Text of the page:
A continuing source of concern was Parent, who has been burdened in the past two seasons by financial problems and neck surgery. Because of his world-weary air and middle-age paunch, it is slightly startling to realize that Parent is still only 32. Playing just 39 of the Flyers' first 66 games, he leads the NHL in shutouts (six), and his goals-against average is second only to Montreal's Ken Dryden (2.27 to 2.18). Still, Parent, as well as the 33-year-old Stephenson, has shown a disturbing tendency to allow easy goals at inopportune moments, prompting Shero to wonder whether his goalies are in what he calls "the downward spirals" of their careers. Last month the Flyers summoned 23-year-old Rick St. Croix from the Maine Mariners and put him in the nets for seven games. But there were some rough edges on the rookie's game, and last week he was shipped back to Maine. Shero said he would let Parent and Stephenson fight it out for the right to handle the goaltending chores in the playoffs.
Searching for the solution to his problems, whatever they are, Parent has been spending many afternoons engaged in what seems a melancholy activity: he sits alone for hours at the Spectrum watching films of his play during "the great years," as he revealingly calls them. But Parent also says, "You have to be careful when you compare yourself to what you were before, because it can play tricks on your mind. I've made watching the films part of my job. I've picked up some bad habits, and the films help me get rid of them."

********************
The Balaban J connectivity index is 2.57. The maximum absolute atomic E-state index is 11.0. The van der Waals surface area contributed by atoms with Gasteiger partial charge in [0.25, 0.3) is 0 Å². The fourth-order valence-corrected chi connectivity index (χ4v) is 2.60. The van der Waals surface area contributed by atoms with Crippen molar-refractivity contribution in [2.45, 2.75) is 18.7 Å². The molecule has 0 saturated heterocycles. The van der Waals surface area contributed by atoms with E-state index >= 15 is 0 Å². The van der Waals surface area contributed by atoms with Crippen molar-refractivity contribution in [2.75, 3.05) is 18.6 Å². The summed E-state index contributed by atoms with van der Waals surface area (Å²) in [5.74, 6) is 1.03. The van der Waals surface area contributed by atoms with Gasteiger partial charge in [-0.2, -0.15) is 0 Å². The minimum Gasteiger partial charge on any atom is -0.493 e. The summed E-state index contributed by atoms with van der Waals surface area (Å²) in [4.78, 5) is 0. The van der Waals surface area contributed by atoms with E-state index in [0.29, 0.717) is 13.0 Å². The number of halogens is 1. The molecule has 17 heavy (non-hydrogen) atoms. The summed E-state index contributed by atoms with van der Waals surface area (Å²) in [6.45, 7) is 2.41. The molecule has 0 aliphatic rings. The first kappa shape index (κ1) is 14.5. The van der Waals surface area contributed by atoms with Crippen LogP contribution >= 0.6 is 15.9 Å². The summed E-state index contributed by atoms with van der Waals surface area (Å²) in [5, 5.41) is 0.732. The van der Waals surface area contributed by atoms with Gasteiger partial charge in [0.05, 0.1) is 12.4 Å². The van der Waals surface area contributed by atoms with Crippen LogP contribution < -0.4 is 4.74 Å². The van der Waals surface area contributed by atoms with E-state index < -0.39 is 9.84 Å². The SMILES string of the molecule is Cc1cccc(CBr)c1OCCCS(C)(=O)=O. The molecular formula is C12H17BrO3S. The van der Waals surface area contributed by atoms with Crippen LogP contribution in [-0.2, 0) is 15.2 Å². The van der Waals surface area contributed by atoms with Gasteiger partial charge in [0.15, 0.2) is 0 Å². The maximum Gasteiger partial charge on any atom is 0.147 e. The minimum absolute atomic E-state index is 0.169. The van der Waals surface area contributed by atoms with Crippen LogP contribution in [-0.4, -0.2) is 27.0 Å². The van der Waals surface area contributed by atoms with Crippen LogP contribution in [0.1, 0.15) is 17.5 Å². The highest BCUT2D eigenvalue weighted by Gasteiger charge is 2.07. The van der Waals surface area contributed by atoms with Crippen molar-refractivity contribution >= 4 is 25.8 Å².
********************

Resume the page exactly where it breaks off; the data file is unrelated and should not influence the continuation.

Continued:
With Parent struggling, Clarke remains, more than ever, the heart and soul of the Philadelphia club. He is a Pete Rose on blades, yelling encouragement to the boys, winning face-offs, getting the puck to open linemates and flinging his body at anybody who does not have the good sense to be wearing Philadelphia colors. In view of his hell-bent style, it is remarkable that until Vancouver's Pit Martin inadvertently slashed him on the thumb in a 5-2 Flyer win at the Spectrum on Feb. 9, Clarke had missed no more than four games in any season. The injured thumb made it impossible for Clarke to hold a stick but he continued to skate at practice. Still, he complains of his nine-game layoff, "I just didn't feel like I was part of the team. It was especially rough because we weren't going so well."
When Clarke returned 10 days ago, the Flyers lost to the Canadiens 7-1 in Montreal—their 12th straight non-winning effort against the Canadiens. That was the last stop on a tough six-game Flyer road trip (two wins, three losses, one tie) and the last appearance in goal for St. Croix. Back in the Spectrum for a four-game stand, Philadelphia whipped St. Louis 7-1 behind Parent; then Stephenson, getting his first start in five weeks, let in a couple of soft goals before the Flyers outlasted Atlanta 5-3 Tuesday night. On Saturday they blitzed the injury-riddled Bruins 6-2, scoring a pair of shorthanded goals in the process, and on Sunday night they beat the Colorado Rockies 6-2 for their fourth win in a row.
As Shero plots a late-season surge, he likes the fact that rivals might be taking his club a little more lightly these days. "If they tend to count us out, that's good," he says. "That's how we won our two Stanley Cups."